Folklore as MacGuffin: British Folklore and Margaret Murray in a 1930 Crime Novel and Beyond

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Miles Burton’s 1930 novel The Secret of High Eldersham reveals readings of British folklore and folkloristics that still resonate in the discipline. While investigating a murder in remote East Anglia, a London detective is alarmed at possible evidence of witchcraft behind it. Another outsider informs him of current discussions of folklore, citing ‘the excellent work of … Margaret Murray,’ a prominent scholar of witchcraft. High Eldersham offers an early precursor of the use of the ‘folklore fallacy’ that Mikel Koven has identified in folk horror cinema, but it also points to an actual engagement with contemporary disciplinary thinking. This includes scholarship that was already being questioned in the 1920s, and has been much criticised since, and demonstrates a tacit engagement with other folkloric material. Witchcraft is deployed as a MacGuffin, a device to disguise and also facilitate the book’s criminal plot. That the thinking invoked now seems outmoded (and was hardly uncontroversial at the time) is less significant than the connection itself. It points forward to developments within folklore and folkloristics in Britain, and their popular uses, that we may now find as problematic as they are stimulating.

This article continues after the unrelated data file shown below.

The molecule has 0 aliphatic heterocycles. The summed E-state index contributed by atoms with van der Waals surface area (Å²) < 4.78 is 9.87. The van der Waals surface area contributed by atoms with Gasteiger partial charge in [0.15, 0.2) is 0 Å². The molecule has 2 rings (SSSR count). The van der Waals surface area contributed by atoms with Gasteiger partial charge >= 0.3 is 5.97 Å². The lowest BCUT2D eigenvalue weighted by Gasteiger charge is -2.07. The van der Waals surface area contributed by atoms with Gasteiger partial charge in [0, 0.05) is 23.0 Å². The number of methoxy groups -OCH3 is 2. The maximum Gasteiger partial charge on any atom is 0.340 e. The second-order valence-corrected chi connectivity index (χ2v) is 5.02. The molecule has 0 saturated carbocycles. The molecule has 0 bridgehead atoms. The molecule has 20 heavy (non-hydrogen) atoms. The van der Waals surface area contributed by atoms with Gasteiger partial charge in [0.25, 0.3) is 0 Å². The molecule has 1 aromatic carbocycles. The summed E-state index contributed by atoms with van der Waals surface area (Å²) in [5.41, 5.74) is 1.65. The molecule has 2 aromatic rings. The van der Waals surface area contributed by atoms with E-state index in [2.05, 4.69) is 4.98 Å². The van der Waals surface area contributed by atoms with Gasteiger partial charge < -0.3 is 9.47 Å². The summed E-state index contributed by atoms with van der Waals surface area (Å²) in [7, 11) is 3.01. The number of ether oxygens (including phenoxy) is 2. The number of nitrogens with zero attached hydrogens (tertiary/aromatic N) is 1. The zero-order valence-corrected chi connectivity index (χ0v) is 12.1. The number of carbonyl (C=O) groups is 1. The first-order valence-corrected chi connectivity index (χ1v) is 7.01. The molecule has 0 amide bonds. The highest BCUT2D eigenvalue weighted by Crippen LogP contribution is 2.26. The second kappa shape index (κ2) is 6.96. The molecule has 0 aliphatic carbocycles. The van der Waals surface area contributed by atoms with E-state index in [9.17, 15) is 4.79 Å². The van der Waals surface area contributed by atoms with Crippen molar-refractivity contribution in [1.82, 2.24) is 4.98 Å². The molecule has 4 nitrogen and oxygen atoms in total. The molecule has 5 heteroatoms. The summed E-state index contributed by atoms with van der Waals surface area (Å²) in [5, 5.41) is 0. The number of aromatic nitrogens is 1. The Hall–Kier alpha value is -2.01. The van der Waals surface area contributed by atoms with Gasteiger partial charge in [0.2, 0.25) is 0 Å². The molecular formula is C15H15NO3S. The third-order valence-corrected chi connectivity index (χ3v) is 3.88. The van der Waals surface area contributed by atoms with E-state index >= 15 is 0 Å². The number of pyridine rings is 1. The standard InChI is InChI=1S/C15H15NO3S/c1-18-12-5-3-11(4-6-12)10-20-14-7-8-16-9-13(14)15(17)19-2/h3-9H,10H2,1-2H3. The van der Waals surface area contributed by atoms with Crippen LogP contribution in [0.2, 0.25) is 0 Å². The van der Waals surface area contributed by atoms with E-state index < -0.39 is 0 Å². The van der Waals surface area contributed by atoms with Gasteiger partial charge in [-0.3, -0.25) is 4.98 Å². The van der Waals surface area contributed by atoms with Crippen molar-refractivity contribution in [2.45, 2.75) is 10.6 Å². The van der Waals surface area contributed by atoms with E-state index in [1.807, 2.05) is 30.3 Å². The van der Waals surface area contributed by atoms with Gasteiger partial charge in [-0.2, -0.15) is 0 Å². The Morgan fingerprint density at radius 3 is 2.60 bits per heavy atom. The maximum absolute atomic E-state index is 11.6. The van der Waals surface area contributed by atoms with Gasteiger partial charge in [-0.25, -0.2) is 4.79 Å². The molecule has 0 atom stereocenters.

Original languageEnglish
Title of host publicationFolklore and Nation in Britain and Ireland
Number of pages204
Publication statusPublished - 31 Aug 2021


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